The first play, a psychological thriller and a commission for the Belgrade theatre's main stage, is my blockbuster movie play, with an ending that Spielberg would be pleased to call his own collapsing sets and all surround sound effects! Who said people don't write theatrical plays anymore? Cool Water Murder performs for two and a half weeks, but I just hope there's no crime buffs coming along expecting a bit of Cluedo and people dying in the drawing room because Cool Water Murder's not that sort of thriller, it's ... well, a thriller with a difference: dark, quirky, more David Lynch than Agatha Christie. At the same time, there's Car, produced by Julia Negus and Theatre Absolute, a play I started writing four years ago and that now has no resemblance to its original structure - good thing too, because four years later it's a far better play than it was in '95. Developing Car was fun - that's the overriding feeling - letting the language of the four young mavericks who steal a car flood across the page, rich and muscular, poetic and bold. The play's director Mark Babych said it'd be great if theatre could sometimes be more like going to a football match ... well in that case I hope Car will be Cup Final stuff.

After Car it's into July - and by now the year will have got really hot, because I'll be working with Frantic Assembly, the brightest theatre company in Britain today, scripting their new play Hymns. In between Frantic, it's going to stay frantic as in August Car goes to the Pleasance in Edinburgh for three weeks, Hymns previews in Coventry for two days and the new football season starts and Coventry City begin their annual struggle for survival. After Edinburgh, Car then goes down to the Pleasance in London and plays for three months in September. It's possible by then that I'll start to slow down and join in with everyone else, focusing on the new year and the new century to come - but then only for a minute, because after that I'll have to start thinking about the play I've recently been commissioned to write for Radio 4, and the play I'll be writing during my residency with Paines Plough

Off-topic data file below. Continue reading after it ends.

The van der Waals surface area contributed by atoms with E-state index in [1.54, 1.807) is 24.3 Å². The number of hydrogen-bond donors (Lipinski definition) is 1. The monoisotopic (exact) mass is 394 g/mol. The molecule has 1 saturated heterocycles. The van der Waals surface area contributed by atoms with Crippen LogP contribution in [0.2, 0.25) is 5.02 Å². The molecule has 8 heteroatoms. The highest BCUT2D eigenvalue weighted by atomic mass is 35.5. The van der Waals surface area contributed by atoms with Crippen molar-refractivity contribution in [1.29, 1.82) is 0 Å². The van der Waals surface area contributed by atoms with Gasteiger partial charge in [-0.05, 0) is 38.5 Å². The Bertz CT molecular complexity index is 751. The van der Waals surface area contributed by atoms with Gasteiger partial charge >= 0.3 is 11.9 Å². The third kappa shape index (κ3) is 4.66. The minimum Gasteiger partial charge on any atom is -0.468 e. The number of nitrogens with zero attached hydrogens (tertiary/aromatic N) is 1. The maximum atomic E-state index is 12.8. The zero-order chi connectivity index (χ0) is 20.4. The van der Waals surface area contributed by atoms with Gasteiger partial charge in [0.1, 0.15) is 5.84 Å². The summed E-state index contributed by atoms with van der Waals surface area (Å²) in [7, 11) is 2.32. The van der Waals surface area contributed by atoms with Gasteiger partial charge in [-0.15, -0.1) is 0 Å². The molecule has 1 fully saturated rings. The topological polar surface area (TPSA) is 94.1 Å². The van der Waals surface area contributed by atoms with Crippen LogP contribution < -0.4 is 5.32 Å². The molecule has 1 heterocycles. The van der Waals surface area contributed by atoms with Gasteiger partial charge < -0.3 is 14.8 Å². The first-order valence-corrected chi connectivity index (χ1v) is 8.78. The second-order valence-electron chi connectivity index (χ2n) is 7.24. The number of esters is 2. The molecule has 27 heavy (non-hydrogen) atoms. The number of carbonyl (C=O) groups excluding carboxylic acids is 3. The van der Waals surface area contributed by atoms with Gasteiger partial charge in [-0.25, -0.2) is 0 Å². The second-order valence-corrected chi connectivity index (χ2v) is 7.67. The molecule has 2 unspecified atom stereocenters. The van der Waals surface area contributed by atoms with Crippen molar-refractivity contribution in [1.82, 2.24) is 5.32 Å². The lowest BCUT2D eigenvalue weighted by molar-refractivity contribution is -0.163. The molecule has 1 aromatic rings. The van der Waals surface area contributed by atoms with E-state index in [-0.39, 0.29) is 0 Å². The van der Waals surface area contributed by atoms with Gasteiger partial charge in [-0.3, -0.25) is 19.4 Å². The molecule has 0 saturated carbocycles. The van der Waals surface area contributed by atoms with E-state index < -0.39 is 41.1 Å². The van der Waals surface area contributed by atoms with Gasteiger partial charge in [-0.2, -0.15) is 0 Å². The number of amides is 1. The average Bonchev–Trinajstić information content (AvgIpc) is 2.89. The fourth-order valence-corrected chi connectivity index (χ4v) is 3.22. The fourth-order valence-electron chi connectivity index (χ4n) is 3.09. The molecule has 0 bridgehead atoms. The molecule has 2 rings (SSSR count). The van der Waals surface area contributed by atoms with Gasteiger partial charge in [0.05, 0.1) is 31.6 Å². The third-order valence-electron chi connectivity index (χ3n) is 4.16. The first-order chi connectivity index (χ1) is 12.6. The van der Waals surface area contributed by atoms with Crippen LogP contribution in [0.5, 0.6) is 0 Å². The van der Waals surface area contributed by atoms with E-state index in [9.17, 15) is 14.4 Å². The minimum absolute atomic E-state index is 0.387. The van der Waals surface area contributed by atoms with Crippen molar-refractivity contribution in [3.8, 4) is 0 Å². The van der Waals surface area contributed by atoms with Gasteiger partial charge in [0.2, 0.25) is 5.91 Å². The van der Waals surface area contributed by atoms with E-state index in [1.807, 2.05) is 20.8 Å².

Appendix - The Writing House & Theatre Absolute

The Writing House is a service for writers which nurtures the creation and development of new plays, working with six writers a year, in structured workshop sessions with actors and directors.